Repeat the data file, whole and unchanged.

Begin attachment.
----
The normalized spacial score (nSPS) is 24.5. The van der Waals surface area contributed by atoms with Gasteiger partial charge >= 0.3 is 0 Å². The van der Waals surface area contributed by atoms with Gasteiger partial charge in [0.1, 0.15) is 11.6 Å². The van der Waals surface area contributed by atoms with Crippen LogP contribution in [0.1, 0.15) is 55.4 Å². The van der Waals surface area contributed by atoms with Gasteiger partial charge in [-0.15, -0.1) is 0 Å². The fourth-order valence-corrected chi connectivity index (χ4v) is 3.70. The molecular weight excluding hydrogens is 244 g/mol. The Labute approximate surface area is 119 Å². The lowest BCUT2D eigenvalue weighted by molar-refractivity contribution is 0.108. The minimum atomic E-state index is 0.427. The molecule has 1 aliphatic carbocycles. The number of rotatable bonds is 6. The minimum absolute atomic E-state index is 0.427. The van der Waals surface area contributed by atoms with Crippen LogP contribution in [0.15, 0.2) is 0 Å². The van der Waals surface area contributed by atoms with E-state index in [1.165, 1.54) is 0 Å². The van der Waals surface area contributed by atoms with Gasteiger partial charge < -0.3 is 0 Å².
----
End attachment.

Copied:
The normalized spacial score (nSPS) is 24.5. The van der Waals surface area contributed by atoms with Gasteiger partial charge >= 0.3 is 0 Å². The van der Waals surface area contributed by atoms with Gasteiger partial charge in [0.1, 0.15) is 11.6 Å². The van der Waals surface area contributed by atoms with Crippen LogP contribution in [0.1, 0.15) is 55.4 Å². The van der Waals surface area contributed by atoms with Gasteiger partial charge in [-0.15, -0.1) is 0 Å². The fourth-order valence-corrected chi connectivity index (χ4v) is 3.70. The molecular weight excluding hydrogens is 244 g/mol. The Labute approximate surface area is 119 Å². The lowest BCUT2D eigenvalue weighted by molar-refractivity contribution is 0.108. The minimum atomic E-state index is 0.427. The molecule has 1 aliphatic carbocycles. The number of rotatable bonds is 6. The minimum absolute atomic E-state index is 0.427. The van der Waals surface area contributed by atoms with Crippen LogP contribution in [0.15, 0.2) is 0 Å². The van der Waals surface area contributed by atoms with E-state index in [1.165, 1.54) is 0 Å². The van der Waals surface area contributed by atoms with Gasteiger partial charge < -0.3 is 0 Å².